In recent years, Christians have struggled to discern how they might best engage with and utilize personality tests. The volume of tests on the internet leaves many wondering about the differences and benefits. In a recent survey of college students, 84% of respondents believe Christians should use personality test assessments, yet 85% said they have seen them misused in religious contexts.
When asked how Christians could use the tests properly, the overwhelming and nearly unanimous response was that they should be a tool rather than an identity. Many personality tests exist. Here is an overview of six of the current most popular assessments.
The Birkman test works differently than many of the others because it assesses people based on their interests, usual behavior and needs/stress behaviors along the “compass” of two qualities: introverted or extroverted, and task-focused or people-focused.
The Birkman test features four colors that make up the compass. In the top left quadrant, extroverted, task-focused people are categorized as red. The top right quadrant — the extroverted, people-focused — are categorized as green.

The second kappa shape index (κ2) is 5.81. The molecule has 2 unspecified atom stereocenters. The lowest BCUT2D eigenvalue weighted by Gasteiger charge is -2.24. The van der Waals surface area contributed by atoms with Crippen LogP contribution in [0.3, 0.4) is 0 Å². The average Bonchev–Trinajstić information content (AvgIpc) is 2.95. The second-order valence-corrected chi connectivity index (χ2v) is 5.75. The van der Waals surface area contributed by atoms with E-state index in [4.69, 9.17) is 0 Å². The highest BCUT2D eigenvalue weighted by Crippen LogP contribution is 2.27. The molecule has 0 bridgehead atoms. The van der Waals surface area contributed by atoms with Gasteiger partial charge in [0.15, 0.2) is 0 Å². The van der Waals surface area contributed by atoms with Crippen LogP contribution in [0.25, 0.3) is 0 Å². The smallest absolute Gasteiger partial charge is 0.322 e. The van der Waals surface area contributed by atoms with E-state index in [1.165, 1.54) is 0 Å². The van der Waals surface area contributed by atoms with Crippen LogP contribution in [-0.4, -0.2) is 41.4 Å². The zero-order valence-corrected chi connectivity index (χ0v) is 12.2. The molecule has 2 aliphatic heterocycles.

The bottom right quadrant, the introverted, people-focused, are categorized as blue. Lastly, the bottom left quadrant are those who are introverted and task-focused, on order and systems. They are categorized as yellow.
The strongest part of the Birkman test is that it uniquely views people on a compass with the vertical axis measuring extraversion and introversion, and the horizontal axis measuring orientation toward tasks or people. By doing this, the Birkman test is able to rightly assess the gifts and usual behavior of others.
The test does a good job of presenting the compass, but it should be used primarily in work contexts rather than relational. The Birkman test helps employers and ministry leaders assess employees and volunteers and place them where they can serve most effectively.